Cesi Cruz

Assistant Professor (on leave)
phone 604 827 9477
location_on Iona Building 152

Research Area

About

Cesi Cruz is cross-appointed in the Department of Political Science and the Vancouver School of Economics. Cesi’s work focuses on the interplay between electoral incentives and economic outcomes, and is published in the American Economic Review, American Journal of Political Science, Comparative Political Studies, and the Review of International Organizations.

Her research uses social network analysis, surveys, and field experiments and is funded by organizations and agencies such as the Social Sciences and Humanities Research Council of Canada, the U.S. National Science Foundation, the World Bank, and the Inter-American Development Bank.

She obtained her PhD from the University of California, San Diego.

 

 


Research

To learn more about my current research, please visit my research page.


Additional Description


Cesi Cruz

Assistant Professor (on leave)
phone 604 827 9477
location_on Iona Building 152

Cesi Cruz is cross-appointed in the Department of Political Science and the Vancouver School of Economics. Cesi's work focuses on the interplay between electoral incentives and economic outcomes, and is published in the American Economic Review, American Journal of Political Science, Comparative Political Studies, and the Review of International Organizations.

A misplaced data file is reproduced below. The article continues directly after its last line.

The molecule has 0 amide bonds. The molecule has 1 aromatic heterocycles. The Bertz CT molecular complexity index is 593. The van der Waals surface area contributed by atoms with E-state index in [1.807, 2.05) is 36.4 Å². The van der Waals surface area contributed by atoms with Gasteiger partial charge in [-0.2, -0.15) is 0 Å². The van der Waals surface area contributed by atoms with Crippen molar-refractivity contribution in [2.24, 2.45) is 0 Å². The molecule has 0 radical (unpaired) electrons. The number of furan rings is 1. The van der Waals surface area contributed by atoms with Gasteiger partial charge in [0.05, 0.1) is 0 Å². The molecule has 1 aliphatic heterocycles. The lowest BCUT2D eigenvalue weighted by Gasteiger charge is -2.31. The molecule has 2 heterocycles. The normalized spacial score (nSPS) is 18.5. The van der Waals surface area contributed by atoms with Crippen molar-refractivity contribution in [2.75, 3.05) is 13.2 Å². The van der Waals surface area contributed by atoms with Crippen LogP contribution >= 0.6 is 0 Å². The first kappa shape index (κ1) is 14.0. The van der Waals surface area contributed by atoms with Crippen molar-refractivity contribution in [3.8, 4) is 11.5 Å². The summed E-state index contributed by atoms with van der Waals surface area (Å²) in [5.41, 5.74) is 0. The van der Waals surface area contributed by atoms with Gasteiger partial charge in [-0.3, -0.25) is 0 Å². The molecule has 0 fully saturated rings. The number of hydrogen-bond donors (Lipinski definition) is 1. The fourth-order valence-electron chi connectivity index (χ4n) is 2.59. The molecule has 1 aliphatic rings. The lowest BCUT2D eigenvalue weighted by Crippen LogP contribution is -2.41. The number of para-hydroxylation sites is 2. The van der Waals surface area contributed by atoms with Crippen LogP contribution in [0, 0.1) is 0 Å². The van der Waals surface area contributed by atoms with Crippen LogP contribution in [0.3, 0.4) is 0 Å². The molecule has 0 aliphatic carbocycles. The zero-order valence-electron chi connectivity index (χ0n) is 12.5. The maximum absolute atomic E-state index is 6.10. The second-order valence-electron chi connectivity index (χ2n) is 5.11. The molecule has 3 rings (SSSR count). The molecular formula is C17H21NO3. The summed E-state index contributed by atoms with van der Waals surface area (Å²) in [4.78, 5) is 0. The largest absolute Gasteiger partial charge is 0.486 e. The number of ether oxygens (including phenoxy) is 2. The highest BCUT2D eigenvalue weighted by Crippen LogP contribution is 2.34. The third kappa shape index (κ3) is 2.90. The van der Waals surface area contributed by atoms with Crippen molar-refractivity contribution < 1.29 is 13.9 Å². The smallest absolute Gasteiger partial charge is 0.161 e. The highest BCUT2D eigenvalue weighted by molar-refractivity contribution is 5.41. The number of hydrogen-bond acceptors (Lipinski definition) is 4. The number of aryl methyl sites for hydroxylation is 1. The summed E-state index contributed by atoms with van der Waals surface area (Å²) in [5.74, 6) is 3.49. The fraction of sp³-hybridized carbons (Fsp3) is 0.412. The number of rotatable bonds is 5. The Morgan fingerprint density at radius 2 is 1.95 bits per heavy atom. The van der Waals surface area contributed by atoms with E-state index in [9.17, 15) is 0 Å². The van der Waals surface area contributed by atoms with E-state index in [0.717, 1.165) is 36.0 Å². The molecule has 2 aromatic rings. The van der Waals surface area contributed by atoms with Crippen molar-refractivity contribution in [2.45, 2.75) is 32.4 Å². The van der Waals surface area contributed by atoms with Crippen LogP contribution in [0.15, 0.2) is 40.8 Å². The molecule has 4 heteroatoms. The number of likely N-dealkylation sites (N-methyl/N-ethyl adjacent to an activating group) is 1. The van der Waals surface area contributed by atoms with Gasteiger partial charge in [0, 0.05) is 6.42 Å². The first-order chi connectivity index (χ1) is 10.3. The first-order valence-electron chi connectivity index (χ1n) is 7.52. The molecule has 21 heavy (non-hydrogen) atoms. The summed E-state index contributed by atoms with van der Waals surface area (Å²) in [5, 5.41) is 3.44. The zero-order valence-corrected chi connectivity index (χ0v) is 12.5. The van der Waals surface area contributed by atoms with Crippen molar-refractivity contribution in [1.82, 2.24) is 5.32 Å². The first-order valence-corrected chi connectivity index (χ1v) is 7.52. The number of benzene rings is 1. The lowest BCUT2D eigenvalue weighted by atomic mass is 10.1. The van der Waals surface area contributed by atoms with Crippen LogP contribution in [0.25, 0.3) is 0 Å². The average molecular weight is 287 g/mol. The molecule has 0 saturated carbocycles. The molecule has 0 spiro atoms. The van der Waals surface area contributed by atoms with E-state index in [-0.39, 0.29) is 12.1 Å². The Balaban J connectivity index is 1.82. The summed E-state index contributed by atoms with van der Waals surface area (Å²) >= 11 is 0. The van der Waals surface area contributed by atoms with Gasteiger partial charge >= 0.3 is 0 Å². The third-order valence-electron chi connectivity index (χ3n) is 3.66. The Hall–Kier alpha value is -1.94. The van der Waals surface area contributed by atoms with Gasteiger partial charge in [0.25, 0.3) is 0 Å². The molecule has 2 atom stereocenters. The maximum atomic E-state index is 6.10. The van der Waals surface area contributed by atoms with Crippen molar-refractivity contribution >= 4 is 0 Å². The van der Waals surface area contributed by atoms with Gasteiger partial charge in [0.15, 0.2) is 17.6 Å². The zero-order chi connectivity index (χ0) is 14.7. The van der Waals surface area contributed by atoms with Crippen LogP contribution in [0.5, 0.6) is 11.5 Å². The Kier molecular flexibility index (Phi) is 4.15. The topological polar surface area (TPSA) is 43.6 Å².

Her research uses social network analysis, surveys, and field experiments and is funded by organizations and agencies such as the Social Sciences and Humanities Research Council of Canada, the U.S. National Science Foundation, the World Bank, and the Inter-American Development Bank.

She obtained her PhD from the University of California, San Diego.

 

 

To learn more about my current research, please visit my research page.

Cesi Cruz

Assistant Professor (on leave)
phone 604 827 9477
location_on Iona Building 152

Cesi Cruz is cross-appointed in the Department of Political Science and the Vancouver School of Economics. Cesi's work focuses on the interplay between electoral incentives and economic outcomes, and is published in the American Economic Review, American Journal of Political Science, Comparative Political Studies, and the Review of International Organizations.

Her research uses social network analysis, surveys, and field experiments and is funded by organizations and agencies such as the Social Sciences and Humanities Research Council of Canada, the U.S. National Science Foundation, the World Bank, and the Inter-American Development Bank.

She obtained her PhD from the University of California, San Diego.

 

 

To learn more about my current research, please visit my research page.